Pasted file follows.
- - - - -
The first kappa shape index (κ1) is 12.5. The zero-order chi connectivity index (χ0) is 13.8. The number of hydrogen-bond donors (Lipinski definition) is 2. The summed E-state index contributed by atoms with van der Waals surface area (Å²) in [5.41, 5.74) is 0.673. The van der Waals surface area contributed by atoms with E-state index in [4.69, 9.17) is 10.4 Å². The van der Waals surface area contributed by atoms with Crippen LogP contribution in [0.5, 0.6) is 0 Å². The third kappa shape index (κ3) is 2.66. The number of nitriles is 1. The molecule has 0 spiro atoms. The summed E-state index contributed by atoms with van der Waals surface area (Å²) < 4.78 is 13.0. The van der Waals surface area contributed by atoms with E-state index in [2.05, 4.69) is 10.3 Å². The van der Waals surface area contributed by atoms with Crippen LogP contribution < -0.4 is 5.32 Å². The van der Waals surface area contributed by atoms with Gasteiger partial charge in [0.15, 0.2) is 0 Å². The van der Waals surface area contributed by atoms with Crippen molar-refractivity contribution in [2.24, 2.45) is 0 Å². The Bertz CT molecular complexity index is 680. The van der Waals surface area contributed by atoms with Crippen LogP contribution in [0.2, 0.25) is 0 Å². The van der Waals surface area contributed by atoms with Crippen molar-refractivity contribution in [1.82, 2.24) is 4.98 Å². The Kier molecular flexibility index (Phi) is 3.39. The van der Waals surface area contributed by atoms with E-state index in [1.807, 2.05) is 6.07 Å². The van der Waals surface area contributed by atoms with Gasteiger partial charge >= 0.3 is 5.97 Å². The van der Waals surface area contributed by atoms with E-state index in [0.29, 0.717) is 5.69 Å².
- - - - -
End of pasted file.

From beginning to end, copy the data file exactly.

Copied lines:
The first kappa shape index (κ1) is 12.5. The zero-order chi connectivity index (χ0) is 13.8. The number of hydrogen-bond donors (Lipinski definition) is 2. The summed E-state index contributed by atoms with van der Waals surface area (Å²) in [5.41, 5.74) is 0.673. The van der Waals surface area contributed by atoms with E-state index in [4.69, 9.17) is 10.4 Å². The van der Waals surface area contributed by atoms with Crippen LogP contribution in [0.5, 0.6) is 0 Å². The third kappa shape index (κ3) is 2.66. The number of nitriles is 1. The molecule has 0 spiro atoms. The summed E-state index contributed by atoms with van der Waals surface area (Å²) < 4.78 is 13.0. The van der Waals surface area contributed by atoms with E-state index in [2.05, 4.69) is 10.3 Å². The van der Waals surface area contributed by atoms with Crippen LogP contribution < -0.4 is 5.32 Å². The van der Waals surface area contributed by atoms with Gasteiger partial charge in [0.15, 0.2) is 0 Å². The van der Waals surface area contributed by atoms with Crippen molar-refractivity contribution in [2.24, 2.45) is 0 Å². The Bertz CT molecular complexity index is 680. The van der Waals surface area contributed by atoms with Crippen LogP contribution in [0.2, 0.25) is 0 Å². The van der Waals surface area contributed by atoms with Crippen molar-refractivity contribution in [1.82, 2.24) is 4.98 Å². The Kier molecular flexibility index (Phi) is 3.39. The van der Waals surface area contributed by atoms with E-state index in [1.807, 2.05) is 6.07 Å². The van der Waals surface area contributed by atoms with Gasteiger partial charge >= 0.3 is 5.97 Å². The van der Waals surface area contributed by atoms with E-state index in [0.29, 0.717) is 5.69 Å².